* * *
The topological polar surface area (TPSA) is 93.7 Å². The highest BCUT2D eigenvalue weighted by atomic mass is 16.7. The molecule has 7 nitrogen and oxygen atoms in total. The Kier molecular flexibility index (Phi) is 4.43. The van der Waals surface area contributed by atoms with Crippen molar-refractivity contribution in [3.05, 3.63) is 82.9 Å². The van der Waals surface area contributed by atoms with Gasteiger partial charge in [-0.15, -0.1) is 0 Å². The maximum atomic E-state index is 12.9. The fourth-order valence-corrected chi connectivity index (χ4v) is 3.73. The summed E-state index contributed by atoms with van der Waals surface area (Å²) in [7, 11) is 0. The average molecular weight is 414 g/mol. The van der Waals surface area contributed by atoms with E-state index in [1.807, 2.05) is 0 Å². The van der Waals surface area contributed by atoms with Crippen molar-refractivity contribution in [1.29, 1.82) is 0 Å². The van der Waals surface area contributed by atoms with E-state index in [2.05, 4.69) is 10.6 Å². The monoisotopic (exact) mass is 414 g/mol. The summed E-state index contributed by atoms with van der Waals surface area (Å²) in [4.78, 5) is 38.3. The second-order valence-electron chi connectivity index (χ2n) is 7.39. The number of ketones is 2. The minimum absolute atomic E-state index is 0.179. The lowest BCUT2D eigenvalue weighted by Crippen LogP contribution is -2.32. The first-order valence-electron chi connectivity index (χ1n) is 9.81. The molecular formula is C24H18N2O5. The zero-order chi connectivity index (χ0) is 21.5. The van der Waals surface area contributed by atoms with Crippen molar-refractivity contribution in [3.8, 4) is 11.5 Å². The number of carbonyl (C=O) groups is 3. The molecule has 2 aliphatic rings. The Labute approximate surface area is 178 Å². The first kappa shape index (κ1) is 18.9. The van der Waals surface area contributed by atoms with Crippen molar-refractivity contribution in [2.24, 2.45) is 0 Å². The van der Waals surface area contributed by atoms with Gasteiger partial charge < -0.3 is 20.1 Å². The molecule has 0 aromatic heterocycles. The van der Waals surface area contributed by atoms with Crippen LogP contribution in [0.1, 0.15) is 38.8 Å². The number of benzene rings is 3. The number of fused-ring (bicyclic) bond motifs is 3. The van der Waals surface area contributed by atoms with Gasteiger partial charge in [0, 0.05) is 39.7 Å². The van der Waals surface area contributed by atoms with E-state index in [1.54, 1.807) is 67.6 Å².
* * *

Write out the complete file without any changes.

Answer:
The topological polar surface area (TPSA) is 93.7 Å². The highest BCUT2D eigenvalue weighted by atomic mass is 16.7. The molecule has 7 nitrogen and oxygen atoms in total. The Kier molecular flexibility index (Phi) is 4.43. The van der Waals surface area contributed by atoms with Crippen molar-refractivity contribution in [3.05, 3.63) is 82.9 Å². The van der Waals surface area contributed by atoms with Gasteiger partial charge in [-0.15, -0.1) is 0 Å². The maximum atomic E-state index is 12.9. The fourth-order valence-corrected chi connectivity index (χ4v) is 3.73. The summed E-state index contributed by atoms with van der Waals surface area (Å²) in [7, 11) is 0. The average molecular weight is 414 g/mol. The van der Waals surface area contributed by atoms with E-state index in [1.807, 2.05) is 0 Å². The van der Waals surface area contributed by atoms with Crippen molar-refractivity contribution in [1.29, 1.82) is 0 Å². The van der Waals surface area contributed by atoms with E-state index in [2.05, 4.69) is 10.6 Å². The monoisotopic (exact) mass is 414 g/mol. The summed E-state index contributed by atoms with van der Waals surface area (Å²) in [4.78, 5) is 38.3. The second-order valence-electron chi connectivity index (χ2n) is 7.39. The number of ketones is 2. The minimum absolute atomic E-state index is 0.179. The lowest BCUT2D eigenvalue weighted by Crippen LogP contribution is -2.32. The first-order valence-electron chi connectivity index (χ1n) is 9.81. The molecular formula is C24H18N2O5. The zero-order chi connectivity index (χ0) is 21.5. The van der Waals surface area contributed by atoms with Crippen molar-refractivity contribution in [3.8, 4) is 11.5 Å². The number of carbonyl (C=O) groups is 3. The molecule has 2 aliphatic rings. The Labute approximate surface area is 178 Å². The first kappa shape index (κ1) is 18.9. The van der Waals surface area contributed by atoms with Crippen molar-refractivity contribution in [2.24, 2.45) is 0 Å². The van der Waals surface area contributed by atoms with Gasteiger partial charge < -0.3 is 20.1 Å². The molecule has 0 aromatic heterocycles. The van der Waals surface area contributed by atoms with Crippen LogP contribution in [0.1, 0.15) is 38.8 Å². The number of benzene rings is 3. The number of fused-ring (bicyclic) bond motifs is 3. The van der Waals surface area contributed by atoms with Gasteiger partial charge in [0, 0.05) is 39.7 Å². The van der Waals surface area contributed by atoms with E-state index in [1.54, 1.807) is 67.6 Å².